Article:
Brad Cooper has students he has never met, yet they are progressing steadily through the drafting program at Chattahoochee Technical College’s Appalachian campus. Online classes allow many of Cooper’s students to learn drafting from the comfort of their homes.
“People looked at me funny when I first mentioned teaching drafting online, but this was a rural area and gas was $4 a gallon at the time. I was wondering how to bring classes to students,” said Cooper, a drafting instructor at the Jasper campus.
Drafters prepare technical drawings and plans for all kinds of products across many different industries. They work for architects, construction companies, manufacturers, engineering companies, design firms and the government.
Cooper began his online efforts by crafting videos of basic drafting processes.
“I would literally take it step-by-step and reference the textbook for additional help. It was slow going, but once it was done, I could reach more students.”
In some cases drafters draw by hand, but most use AutoCAD (computer-assisted design) software. In classes on campus, students learn AutoCAD skills on computers anyway, and Cooper spends a lot of time explaining processes and answering questions over and over.
“Online, students can work at their own pace, and they can replay the video demonstration if there’s something they didn’t get the first time,” he said.
Cooper began offering the first hybrid (a combination of virtual and real classes) courses last year.
“A few classes are still best taught in the classroom,” said Cooper, “but 10 of the classes for a drafting diploma or associate degree in drafting are now fully online. Students don’t even have to come to campus for exams,” he said.
Previously, most of Cooper’s drafting students came from the Jasper area. Now the four-quarter program reaches four or five surrounding counties.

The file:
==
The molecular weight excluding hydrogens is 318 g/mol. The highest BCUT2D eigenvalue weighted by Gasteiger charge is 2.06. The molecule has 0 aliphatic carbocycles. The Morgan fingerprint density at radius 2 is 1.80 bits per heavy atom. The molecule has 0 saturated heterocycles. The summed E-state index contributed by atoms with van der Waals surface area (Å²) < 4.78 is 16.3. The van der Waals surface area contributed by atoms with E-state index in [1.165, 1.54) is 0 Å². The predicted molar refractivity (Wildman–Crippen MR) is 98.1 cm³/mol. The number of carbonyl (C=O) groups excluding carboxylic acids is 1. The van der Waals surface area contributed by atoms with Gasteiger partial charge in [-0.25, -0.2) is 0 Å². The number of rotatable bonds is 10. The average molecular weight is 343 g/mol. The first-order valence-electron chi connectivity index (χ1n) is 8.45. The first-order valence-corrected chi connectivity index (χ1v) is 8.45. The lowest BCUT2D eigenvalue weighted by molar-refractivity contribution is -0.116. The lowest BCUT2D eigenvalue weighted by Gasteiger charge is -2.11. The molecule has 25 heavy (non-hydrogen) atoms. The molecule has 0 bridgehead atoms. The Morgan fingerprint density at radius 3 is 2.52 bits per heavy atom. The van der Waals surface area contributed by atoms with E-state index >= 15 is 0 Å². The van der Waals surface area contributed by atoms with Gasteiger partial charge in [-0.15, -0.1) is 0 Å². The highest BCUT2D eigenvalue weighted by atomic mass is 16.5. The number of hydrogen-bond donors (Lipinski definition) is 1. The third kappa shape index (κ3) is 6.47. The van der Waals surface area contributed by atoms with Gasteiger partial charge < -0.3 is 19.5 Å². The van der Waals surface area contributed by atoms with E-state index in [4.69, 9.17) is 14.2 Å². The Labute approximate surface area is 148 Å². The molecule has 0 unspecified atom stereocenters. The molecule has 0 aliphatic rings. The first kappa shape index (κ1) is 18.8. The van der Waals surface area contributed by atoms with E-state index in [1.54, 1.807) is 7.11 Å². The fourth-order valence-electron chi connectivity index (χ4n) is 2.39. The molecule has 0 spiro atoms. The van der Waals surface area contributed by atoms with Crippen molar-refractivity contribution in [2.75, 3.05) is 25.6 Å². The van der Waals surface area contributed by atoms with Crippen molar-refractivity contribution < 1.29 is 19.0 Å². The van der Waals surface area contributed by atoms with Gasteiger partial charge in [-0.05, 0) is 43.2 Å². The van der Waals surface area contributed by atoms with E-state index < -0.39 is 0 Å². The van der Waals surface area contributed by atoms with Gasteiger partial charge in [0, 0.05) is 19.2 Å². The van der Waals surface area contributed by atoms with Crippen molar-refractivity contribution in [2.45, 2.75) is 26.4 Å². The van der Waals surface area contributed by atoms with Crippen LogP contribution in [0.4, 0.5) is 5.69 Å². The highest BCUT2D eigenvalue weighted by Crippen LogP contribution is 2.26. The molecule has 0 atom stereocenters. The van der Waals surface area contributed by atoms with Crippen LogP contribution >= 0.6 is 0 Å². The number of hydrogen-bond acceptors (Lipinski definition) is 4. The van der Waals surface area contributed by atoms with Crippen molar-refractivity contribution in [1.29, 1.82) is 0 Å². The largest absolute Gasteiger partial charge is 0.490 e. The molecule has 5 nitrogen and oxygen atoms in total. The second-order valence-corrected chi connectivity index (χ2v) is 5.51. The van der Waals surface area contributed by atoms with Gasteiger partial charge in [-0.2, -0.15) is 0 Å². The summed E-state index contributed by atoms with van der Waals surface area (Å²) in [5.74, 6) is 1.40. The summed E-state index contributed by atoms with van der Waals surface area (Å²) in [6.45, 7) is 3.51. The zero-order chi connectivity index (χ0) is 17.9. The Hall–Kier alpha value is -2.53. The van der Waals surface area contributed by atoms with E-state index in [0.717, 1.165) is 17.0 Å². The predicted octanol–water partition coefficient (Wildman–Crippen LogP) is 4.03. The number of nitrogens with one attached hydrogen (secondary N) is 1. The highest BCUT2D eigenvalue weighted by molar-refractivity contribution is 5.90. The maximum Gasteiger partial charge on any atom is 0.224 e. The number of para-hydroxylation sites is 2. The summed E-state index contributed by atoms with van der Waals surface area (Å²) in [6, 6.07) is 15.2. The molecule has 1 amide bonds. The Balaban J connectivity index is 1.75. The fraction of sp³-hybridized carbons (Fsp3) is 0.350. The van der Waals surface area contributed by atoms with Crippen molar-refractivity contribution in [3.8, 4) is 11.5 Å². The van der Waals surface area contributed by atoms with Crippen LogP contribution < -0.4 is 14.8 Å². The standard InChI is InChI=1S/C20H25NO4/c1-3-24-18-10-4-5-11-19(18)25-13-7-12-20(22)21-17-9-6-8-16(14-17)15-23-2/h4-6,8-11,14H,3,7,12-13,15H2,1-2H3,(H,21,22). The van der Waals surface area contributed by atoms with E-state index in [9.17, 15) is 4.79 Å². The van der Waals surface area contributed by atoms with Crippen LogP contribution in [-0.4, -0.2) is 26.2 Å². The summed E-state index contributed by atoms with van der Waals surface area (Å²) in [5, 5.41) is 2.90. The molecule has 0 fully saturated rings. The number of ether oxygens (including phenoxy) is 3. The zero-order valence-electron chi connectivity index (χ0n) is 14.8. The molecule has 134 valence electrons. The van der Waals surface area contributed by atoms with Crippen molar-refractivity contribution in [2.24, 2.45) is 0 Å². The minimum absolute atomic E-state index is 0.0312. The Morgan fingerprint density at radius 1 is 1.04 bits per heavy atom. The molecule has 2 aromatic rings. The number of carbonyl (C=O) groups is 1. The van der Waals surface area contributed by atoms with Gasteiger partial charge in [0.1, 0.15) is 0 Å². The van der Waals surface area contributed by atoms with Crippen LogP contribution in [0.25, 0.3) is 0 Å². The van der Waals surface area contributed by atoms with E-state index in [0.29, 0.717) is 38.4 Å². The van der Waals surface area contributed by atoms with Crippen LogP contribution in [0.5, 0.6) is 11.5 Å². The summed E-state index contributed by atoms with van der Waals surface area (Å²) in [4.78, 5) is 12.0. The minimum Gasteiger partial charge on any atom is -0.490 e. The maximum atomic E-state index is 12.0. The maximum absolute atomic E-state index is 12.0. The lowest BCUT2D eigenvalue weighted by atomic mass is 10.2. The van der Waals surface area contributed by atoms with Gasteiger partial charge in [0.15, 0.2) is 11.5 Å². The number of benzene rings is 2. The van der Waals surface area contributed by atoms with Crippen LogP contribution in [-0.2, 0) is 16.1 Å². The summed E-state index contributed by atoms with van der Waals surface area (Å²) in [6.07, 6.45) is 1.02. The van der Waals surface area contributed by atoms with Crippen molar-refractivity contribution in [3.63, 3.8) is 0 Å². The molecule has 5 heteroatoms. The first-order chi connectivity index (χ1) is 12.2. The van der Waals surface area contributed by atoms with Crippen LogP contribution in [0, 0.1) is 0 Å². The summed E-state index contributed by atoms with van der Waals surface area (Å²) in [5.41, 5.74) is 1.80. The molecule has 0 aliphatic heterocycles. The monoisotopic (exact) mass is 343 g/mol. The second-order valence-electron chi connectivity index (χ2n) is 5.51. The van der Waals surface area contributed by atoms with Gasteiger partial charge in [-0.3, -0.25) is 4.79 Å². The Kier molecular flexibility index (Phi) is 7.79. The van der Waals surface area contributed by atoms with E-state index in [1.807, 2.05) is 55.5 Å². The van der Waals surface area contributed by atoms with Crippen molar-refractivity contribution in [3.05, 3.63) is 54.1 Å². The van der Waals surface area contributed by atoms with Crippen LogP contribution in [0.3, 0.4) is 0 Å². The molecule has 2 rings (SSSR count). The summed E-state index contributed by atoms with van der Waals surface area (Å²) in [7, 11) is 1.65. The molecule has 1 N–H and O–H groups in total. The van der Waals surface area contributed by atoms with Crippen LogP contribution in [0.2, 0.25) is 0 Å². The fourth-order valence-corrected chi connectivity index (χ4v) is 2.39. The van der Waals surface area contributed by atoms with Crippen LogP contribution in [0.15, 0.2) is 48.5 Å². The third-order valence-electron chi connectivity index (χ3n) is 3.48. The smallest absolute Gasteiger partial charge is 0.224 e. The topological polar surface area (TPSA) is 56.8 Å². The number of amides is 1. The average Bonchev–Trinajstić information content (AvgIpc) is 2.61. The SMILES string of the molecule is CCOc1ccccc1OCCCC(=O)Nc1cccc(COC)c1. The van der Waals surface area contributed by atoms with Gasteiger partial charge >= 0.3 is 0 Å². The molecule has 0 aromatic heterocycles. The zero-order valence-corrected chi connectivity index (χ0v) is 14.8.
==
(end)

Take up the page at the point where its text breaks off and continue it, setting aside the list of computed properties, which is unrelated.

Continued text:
New tools have greatly enhanced online learning. Cooper can give individualized instruction and feedback through Elluminate and other software that enables real-time chats and sharing of computer screens. Students get assignments and submit drawings online. Cooper corrects and grades them without having to print them.
“My ink and paper costs have gone down to almost nothing, and I’m finding that videos and other online resources make the courses even better,” he said.
Online courses offer greater accuracy and precision in drafting instruction. Examples and models once examined by hand can now be scrutinized in greater detail on the computer.
“It’s a very businesslike approach,” Cooper said. “Just like in the real world, we use software that allows us to have virtual meetings and design applications that almost anyone in the industry is required to use daily.
“Students are not just learning the technology, but time and file management, and [they are] becoming accustomed to the daily requirements of the jobs they are seeking. You have to be tech-savvy and know how to use the Internet well if you’re going to work in drafting.”
When the economy was better, AutoCAD skills could get students in the door of almost all industries, Cooper said.
“There are so many different needs for drafting such as aeronautical, architectural, mechanical, electrical, etc. With the recession, civil and architectural drafting have been greatly affected by the decline in the building industry,” he said.
He expects job opportunities to pick up as the economy improves.
“We upgrade our AutoCAD software every year which keeps us all on our toes, and gives our students an edge,” said Cooper. “According to AutoCAD research, the average salary for a drafter is $42,000 a year, which is a good return on investment for relatively short-term training.”
Enrollment in online classes at Chattahoochee Tech has increased by 56.9 percent overall since last year.
For information, go to www.chattahoocheetech.edu or call 706-253-4593.
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